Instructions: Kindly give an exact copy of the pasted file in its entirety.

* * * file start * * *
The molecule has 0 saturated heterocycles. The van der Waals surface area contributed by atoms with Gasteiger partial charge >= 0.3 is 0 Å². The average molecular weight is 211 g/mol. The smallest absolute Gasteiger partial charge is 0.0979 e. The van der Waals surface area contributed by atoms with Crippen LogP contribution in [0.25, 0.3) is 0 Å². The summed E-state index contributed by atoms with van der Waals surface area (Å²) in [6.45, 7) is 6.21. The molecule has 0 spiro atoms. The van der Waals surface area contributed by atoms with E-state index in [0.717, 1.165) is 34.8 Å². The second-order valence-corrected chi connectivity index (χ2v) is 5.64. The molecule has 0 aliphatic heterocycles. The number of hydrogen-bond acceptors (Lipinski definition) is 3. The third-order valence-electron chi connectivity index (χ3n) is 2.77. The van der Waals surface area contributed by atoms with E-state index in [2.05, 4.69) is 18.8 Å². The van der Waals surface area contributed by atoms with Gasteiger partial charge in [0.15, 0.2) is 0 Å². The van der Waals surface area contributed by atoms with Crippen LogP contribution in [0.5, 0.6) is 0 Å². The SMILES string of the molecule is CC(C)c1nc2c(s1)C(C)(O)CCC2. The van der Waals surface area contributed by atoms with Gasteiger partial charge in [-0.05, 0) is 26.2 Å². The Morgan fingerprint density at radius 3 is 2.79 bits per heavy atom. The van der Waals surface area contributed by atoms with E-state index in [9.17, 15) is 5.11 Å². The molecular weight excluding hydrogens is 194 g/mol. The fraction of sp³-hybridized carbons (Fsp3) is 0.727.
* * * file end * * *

The molecule has 0 saturated heterocycles. The van der Waals surface area contributed by atoms with Gasteiger partial charge >= 0.3 is 0 Å². The average molecular weight is 211 g/mol. The smallest absolute Gasteiger partial charge is 0.0979 e. The van der Waals surface area contributed by atoms with Crippen LogP contribution in [0.25, 0.3) is 0 Å². The summed E-state index contributed by atoms with van der Waals surface area (Å²) in [6.45, 7) is 6.21. The molecule has 0 spiro atoms. The van der Waals surface area contributed by atoms with E-state index in [0.717, 1.165) is 34.8 Å². The second-order valence-corrected chi connectivity index (χ2v) is 5.64. The molecule has 0 aliphatic heterocycles. The number of hydrogen-bond acceptors (Lipinski definition) is 3. The third-order valence-electron chi connectivity index (χ3n) is 2.77. The van der Waals surface area contributed by atoms with E-state index in [2.05, 4.69) is 18.8 Å². The van der Waals surface area contributed by atoms with Gasteiger partial charge in [0.15, 0.2) is 0 Å². The van der Waals surface area contributed by atoms with Crippen LogP contribution in [0.5, 0.6) is 0 Å². The SMILES string of the molecule is CC(C)c1nc2c(s1)C(C)(O)CCC2. The van der Waals surface area contributed by atoms with Gasteiger partial charge in [-0.05, 0) is 26.2 Å². The Morgan fingerprint density at radius 3 is 2.79 bits per heavy atom. The van der Waals surface area contributed by atoms with E-state index in [9.17, 15) is 5.11 Å². The molecular weight excluding hydrogens is 194 g/mol. The fraction of sp³-hybridized carbons (Fsp3) is 0.727.